VFR Not Recommended

3 min read
Feb 15, 2024

When I began flying, internet weather products were just starting to gain traction. It was easy to see why they were so popular. Map overlays of AIRMETs and SIGMETs take all the guesswork out of flight planning

In contrast, the early days of aviation required a map, a protractor, and a great deal of patience. Once in the air, updating conditions was hopelessly awkward. Juggling a yoke while plotting the outline of a Center Weather Advisory is no fun. 

In aircraft with weather uplink, the situation has improved considerably. Any changes to conditions are overlayed directly onto your navigational track. When ATC rattles off the 10 fixes that define the boundaries of a new SIGMET, you simply tap the screen and say, “I know bud.” 

Yet, despite these technological advances, the first rule for VFR pilots is the same: Get a pre-flight weather briefing. By all means, use the internet product of your choice to familiarize yourself with the route. However, then you should call 1-800-WX-BRIEF. If you hear “VFR flight not recommended,” you should either amend your route to avoid the affected area or cancel the mission altogether. 

On the ground, you are a very smart person. In the air, even the smartest person can do something dumb. Time-compressed environments—especially those with an abundance of distractions— are not the best place to make sensitive decisions. Getting a second opinion is valuable. Even airline captains have to get the blessing of a dispatcher before blasting off.  

By 2,000 hours, a pilot has regained a safety level equivalent to a 200-hour pilot. It points to a harsh reality: We tend to offset the positive effects of experience with aggressive decision-making.
Stan Dunn

During an average year in aviation, half of all accidents occur following inadvertent flight into IMC. The term “death spiral” was born from these events. When in a threatened state, pilots experience an overwhelming desire to “pull on the stick” in an attempt to avoid the ground. 

Many of these events are caused by vestibular illusions associated with a bank. When you add elevator in a turn, you also tighten the radius. An aircraft in a tight circle will inevitably lose altitude (due to degradation of the vertical component of lift). The disoriented pilot pulls back harder to avoid losing more altitude. 

Eventually, the ultimate load is exceeded. Critical aircraft components fail. The result is nearly always fatal. 

It is the sort of thing that every pilot needs to take seriously. Inadvertent entry into IMC is a blight on IFR-rated pilots, too (a full third of VFR into IMC accidents occur with an instrument-rated pilot at the controls). 

Experience mitigates some of the threats, but it is an imperfect solution. The risk of an accident peaks at 500 hours for a VFR pilot. The tail-off towards “safe pilot” is much more gradual than you might think: By 2,000 hours, a pilot has regained a safety level equivalent to a 200-hour pilot. It points to a harsh reality: We tend to offset the positive effects of experience with aggressive decision-making. As we feel more confident, we are more likely to take chances.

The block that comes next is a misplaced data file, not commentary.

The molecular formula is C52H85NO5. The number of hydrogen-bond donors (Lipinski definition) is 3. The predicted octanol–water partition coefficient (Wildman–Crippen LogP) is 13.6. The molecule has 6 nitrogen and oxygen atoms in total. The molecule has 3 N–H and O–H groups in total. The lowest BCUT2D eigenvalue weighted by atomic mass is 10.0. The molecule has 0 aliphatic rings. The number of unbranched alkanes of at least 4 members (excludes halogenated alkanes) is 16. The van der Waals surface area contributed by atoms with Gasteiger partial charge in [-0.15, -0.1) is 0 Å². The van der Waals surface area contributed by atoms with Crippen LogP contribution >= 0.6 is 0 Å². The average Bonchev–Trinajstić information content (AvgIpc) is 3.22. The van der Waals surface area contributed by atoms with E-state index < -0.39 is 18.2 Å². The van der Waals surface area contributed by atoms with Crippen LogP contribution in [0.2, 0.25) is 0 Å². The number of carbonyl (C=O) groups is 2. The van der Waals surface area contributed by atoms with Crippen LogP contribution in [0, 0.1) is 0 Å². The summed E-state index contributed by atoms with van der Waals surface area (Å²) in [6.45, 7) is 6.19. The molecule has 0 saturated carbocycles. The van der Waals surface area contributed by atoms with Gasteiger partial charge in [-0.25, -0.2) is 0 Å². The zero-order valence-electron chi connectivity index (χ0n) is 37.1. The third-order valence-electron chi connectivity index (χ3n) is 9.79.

Even if you’ve flown a thousand hours “in the clear,” your ears should perk up when a weather briefer tells you that VFR is a bad idea. If you decide to “go up for a peek,” you can all too easily set yourself up for a bad decision. Turning around in flight feels like an admission of defeat. It is easy for that emotion to tempt you into deteriorating conditions

Private pilot surveying the weather with ForeFlight pulled up on his iPad

On the ground, time is endless. In the air, it burns faster than fuel. Mull the consequences of iffy weather before you flip the master switch ON.  

The phrase “I'll turn back if necessary" has preceded all too many fatal incidents. One of the more famous examples involved a charter flight carrying Congressional Leader Hale Boggs of Louisiana and Congressman Nick Begich of Alaska. The light twin they chartered disappeared over the  Alaskan wilderness in 1971. 

In command of the flight was journeyman pilot Don Jonz. The flight took place under IFR in an aircraft not certified for Flight Into Known Icing (FIKI). The aircraft disappeared after traversing an area with forecasts for moderate rime ice and severe turbulence. A highly experienced bush pilot, Jonz made the fatal decision to launch into adverse conditions based on his expansive knowledge of the local area. 

Most pilots fall into the “Type A” spectrum of personality. Once we set our mind to something,  we struggle to admit defeat and move on. However, in aviation, success often involves abandoning our initial plan. 

Especially with mixed-bag weather, you should have a well-defined Plan B. Making it safely to your alternate is far better than taking a risk in deteriorating conditions. 

If you press on into poor weather and catch a break, do not mistake it for success. Many experienced pilots have died following an inadvertent run-in with IMC. Learn your lesson from them. Luck is for the casino, not aeronautical decision-making.